o Economics for tier II markets are attractive according to management. Though rates are lower, costs are lower due to less building coverage and lower rental fees. The company believes that tier II should eventually have similar profit margins (70%+ GM), if not higher than those of tier I markets.

o Competition in tier II markets appears minimal. The market is quite fragmented where small operators are strategic partners of Focus Media. The company plans to roll them up in the future. In the meantime, Focus Media buys commercial slots on a wholesale basis from small tier II operators.

In-store Networks - Drive Occupancy Rate and Margins. Management feels that the company already has enough market share (~65%) to build a successful business. With that in mind, we believe the goal heading into 2007 is to drive penetration for the segment, which was 33% at Q3:06.

° Keep in mind that the in-store business takes more time to develop compared with commercial networks because it has a national reach. Compared with commercial networks, Focus Media can be much more flexible and choose to enter on a market-by- market basis.

° Looking at the revenue ramp-up, in-store networks has achieved similar success to that of commercial networks, reaching $7M quarterly revenues in a year and a half. However, in- store networks take longer to drive margin expansion given their nationwide capacity. The segment generated a GM of 36%, and management expects to achieve 55-60% by year- end 2007.

Residential Networks - Starting the Tier II March. Management stated that the addressable market is quite large for the residential business, with ~150M urban consumers in china, most living in high rise condos. Focus Media has nearly 100% of coverage in major cities, and 30% of the country in total. The strategy is to move into secondary markets quickly to take advantage of market fragmentation. The company has already entered into five tier II markets. Management feels that advertising demand in smaller markets will be driven by local businesses such as restaurants, beauty parlors, hospitals and schools instead of major brands in large cities.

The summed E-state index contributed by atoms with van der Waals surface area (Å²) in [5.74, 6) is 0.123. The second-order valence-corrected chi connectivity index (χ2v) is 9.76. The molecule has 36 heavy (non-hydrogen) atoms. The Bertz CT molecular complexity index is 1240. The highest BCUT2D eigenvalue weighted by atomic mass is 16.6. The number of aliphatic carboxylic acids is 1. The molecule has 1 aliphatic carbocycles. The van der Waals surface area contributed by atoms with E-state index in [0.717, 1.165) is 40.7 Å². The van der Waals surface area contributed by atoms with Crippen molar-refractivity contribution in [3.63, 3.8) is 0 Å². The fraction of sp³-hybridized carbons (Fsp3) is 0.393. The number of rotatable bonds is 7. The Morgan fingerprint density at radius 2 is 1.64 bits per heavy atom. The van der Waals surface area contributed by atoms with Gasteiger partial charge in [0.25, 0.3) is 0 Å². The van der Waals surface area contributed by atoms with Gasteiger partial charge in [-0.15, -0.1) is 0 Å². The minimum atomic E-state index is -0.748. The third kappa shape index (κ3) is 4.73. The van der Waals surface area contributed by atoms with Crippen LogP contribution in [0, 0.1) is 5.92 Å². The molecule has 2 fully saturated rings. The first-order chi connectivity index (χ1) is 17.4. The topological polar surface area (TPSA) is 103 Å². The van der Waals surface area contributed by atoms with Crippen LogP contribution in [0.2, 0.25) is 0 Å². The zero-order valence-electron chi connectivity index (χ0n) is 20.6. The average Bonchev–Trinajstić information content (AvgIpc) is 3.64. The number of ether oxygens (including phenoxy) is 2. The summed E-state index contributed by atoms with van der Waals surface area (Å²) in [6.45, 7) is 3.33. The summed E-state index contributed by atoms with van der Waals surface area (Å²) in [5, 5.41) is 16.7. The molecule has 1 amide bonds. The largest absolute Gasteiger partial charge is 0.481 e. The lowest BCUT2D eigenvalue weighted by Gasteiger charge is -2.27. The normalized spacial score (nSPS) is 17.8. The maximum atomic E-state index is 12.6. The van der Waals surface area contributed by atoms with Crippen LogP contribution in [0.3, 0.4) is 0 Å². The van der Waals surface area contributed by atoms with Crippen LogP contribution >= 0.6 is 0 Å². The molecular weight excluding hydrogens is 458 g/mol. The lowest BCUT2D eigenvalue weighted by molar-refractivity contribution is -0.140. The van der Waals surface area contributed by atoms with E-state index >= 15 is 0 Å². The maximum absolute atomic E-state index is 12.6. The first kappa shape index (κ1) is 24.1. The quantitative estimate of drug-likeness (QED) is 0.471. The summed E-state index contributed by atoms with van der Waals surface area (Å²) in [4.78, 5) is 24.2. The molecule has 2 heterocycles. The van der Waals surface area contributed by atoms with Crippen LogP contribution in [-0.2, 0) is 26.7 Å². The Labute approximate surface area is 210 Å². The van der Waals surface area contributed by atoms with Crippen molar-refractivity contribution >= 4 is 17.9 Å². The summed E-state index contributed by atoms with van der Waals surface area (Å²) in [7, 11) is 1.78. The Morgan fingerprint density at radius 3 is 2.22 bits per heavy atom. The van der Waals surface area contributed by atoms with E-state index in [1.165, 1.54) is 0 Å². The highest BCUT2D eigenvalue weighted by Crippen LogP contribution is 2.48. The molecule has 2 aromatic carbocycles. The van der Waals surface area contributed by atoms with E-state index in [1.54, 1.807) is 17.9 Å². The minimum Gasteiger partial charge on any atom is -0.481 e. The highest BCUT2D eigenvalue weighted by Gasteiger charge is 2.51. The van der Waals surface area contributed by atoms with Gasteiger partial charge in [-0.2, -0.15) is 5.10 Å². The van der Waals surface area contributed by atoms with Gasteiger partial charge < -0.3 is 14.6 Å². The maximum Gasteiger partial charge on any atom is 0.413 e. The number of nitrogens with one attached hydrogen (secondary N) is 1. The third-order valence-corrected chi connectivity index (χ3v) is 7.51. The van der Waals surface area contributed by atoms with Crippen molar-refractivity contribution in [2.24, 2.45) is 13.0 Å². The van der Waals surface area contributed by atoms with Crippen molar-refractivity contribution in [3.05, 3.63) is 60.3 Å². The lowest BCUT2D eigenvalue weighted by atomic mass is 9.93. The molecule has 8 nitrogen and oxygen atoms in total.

Clarification on Lock-up Expiration. Management also clarified confusion related to the company’s lockup expiration, anticipating roughly 7.5M shares eligible for sale at the end of February 2007. For Target Media, it has roughly 5.3M shares, or 10% outstanding. For Framedia, it has roughly 2.2M shares, or 4% outstanding. We also note that Framedia may be entitled to additional 3.8M shares based on earn-out. Lastly, CEO Jason Jiang still owns 15% stake and is not subject to lock-up.

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Buy on Lock-up Related Weakness. We recommend investors buy shares of FMCN on weakness ahead of the of the lock-up expiration in February of 2007. Based on the two prior lock-ups, the stock gained 7% and 10%, respectively, 2 months after the announcement of the company’s secondary offerings. Keep in mind the upcoming expiration will be the last lock-up related to the company’s acquisitions of Framedia and Target Media, thus removing an overhang for the stock.

Company Description

Focus Media Holding Limited is the largest outdoor advertising firm in China. It operates a network of flat-panel audiovisual television displays carrying advertisements. The network consists of commercial location network, in-store network, poster frame network, mobile handset advertising network and outdoor light emitting diode [LED] network. The flat-panel displays are typically installed in high-traffic areas, such as in commerical office buildings and in retainl chain stores. The company’s network covers about 20,000 commercial buildings in 91 major cities in China. Major clients include large corporations such as Toyota, General Motors, Nokia, Motorola, Bank of China, and China Mobile.

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FMCN 1-yr chart:

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For a full PDF file version of this note, including the authors' disclaimers, click here.

Source: Focus Media: Full Steam Ahead Into 2007, Buy On Lock-Up Weakness